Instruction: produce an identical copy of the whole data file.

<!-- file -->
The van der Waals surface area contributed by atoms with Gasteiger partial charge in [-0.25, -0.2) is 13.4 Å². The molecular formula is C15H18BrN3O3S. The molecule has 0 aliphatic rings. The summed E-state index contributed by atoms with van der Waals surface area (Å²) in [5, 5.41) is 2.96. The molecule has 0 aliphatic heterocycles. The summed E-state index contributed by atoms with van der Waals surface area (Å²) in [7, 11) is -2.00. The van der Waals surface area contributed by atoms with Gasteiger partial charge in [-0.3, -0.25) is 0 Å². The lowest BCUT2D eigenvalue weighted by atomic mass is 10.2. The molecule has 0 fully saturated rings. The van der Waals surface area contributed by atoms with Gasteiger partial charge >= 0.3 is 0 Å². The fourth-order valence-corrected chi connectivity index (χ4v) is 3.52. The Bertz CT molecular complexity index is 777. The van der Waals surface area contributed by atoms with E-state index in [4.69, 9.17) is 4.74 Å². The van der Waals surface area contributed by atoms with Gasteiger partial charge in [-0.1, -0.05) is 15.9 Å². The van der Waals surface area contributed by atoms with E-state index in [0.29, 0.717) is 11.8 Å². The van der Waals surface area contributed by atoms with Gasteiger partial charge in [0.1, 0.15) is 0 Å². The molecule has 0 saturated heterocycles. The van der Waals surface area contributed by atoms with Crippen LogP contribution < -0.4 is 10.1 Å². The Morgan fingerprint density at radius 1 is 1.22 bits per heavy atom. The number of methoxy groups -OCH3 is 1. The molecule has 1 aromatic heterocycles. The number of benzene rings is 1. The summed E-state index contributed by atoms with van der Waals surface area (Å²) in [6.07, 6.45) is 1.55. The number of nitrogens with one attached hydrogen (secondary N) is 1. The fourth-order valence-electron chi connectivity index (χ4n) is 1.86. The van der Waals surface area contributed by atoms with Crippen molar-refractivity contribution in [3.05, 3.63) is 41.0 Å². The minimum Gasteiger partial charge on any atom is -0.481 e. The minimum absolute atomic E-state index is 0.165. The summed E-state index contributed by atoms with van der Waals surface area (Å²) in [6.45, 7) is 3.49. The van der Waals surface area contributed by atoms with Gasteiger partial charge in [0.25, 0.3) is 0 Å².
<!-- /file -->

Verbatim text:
The van der Waals surface area contributed by atoms with Gasteiger partial charge in [-0.25, -0.2) is 13.4 Å². The molecular formula is C15H18BrN3O3S. The molecule has 0 aliphatic rings. The summed E-state index contributed by atoms with van der Waals surface area (Å²) in [5, 5.41) is 2.96. The molecule has 0 aliphatic heterocycles. The summed E-state index contributed by atoms with van der Waals surface area (Å²) in [7, 11) is -2.00. The van der Waals surface area contributed by atoms with Gasteiger partial charge in [-0.3, -0.25) is 0 Å². The lowest BCUT2D eigenvalue weighted by atomic mass is 10.2. The molecule has 0 fully saturated rings. The van der Waals surface area contributed by atoms with Gasteiger partial charge >= 0.3 is 0 Å². The fourth-order valence-corrected chi connectivity index (χ4v) is 3.52. The Bertz CT molecular complexity index is 777. The van der Waals surface area contributed by atoms with E-state index in [4.69, 9.17) is 4.74 Å². The van der Waals surface area contributed by atoms with Gasteiger partial charge in [-0.1, -0.05) is 15.9 Å². The van der Waals surface area contributed by atoms with E-state index in [0.29, 0.717) is 11.8 Å². The van der Waals surface area contributed by atoms with Gasteiger partial charge in [0.1, 0.15) is 0 Å². The molecule has 0 saturated heterocycles. The van der Waals surface area contributed by atoms with Crippen LogP contribution < -0.4 is 10.1 Å². The Morgan fingerprint density at radius 1 is 1.22 bits per heavy atom. The number of methoxy groups -OCH3 is 1. The molecule has 1 aromatic heterocycles. The number of benzene rings is 1. The summed E-state index contributed by atoms with van der Waals surface area (Å²) in [6.07, 6.45) is 1.55. The number of nitrogens with one attached hydrogen (secondary N) is 1. The fourth-order valence-electron chi connectivity index (χ4n) is 1.86. The van der Waals surface area contributed by atoms with Crippen molar-refractivity contribution in [3.05, 3.63) is 41.0 Å². The minimum Gasteiger partial charge on any atom is -0.481 e. The minimum absolute atomic E-state index is 0.165. The summed E-state index contributed by atoms with van der Waals surface area (Å²) in [6.45, 7) is 3.49. The van der Waals surface area contributed by atoms with Gasteiger partial charge in [0.25, 0.3) is 0 Å².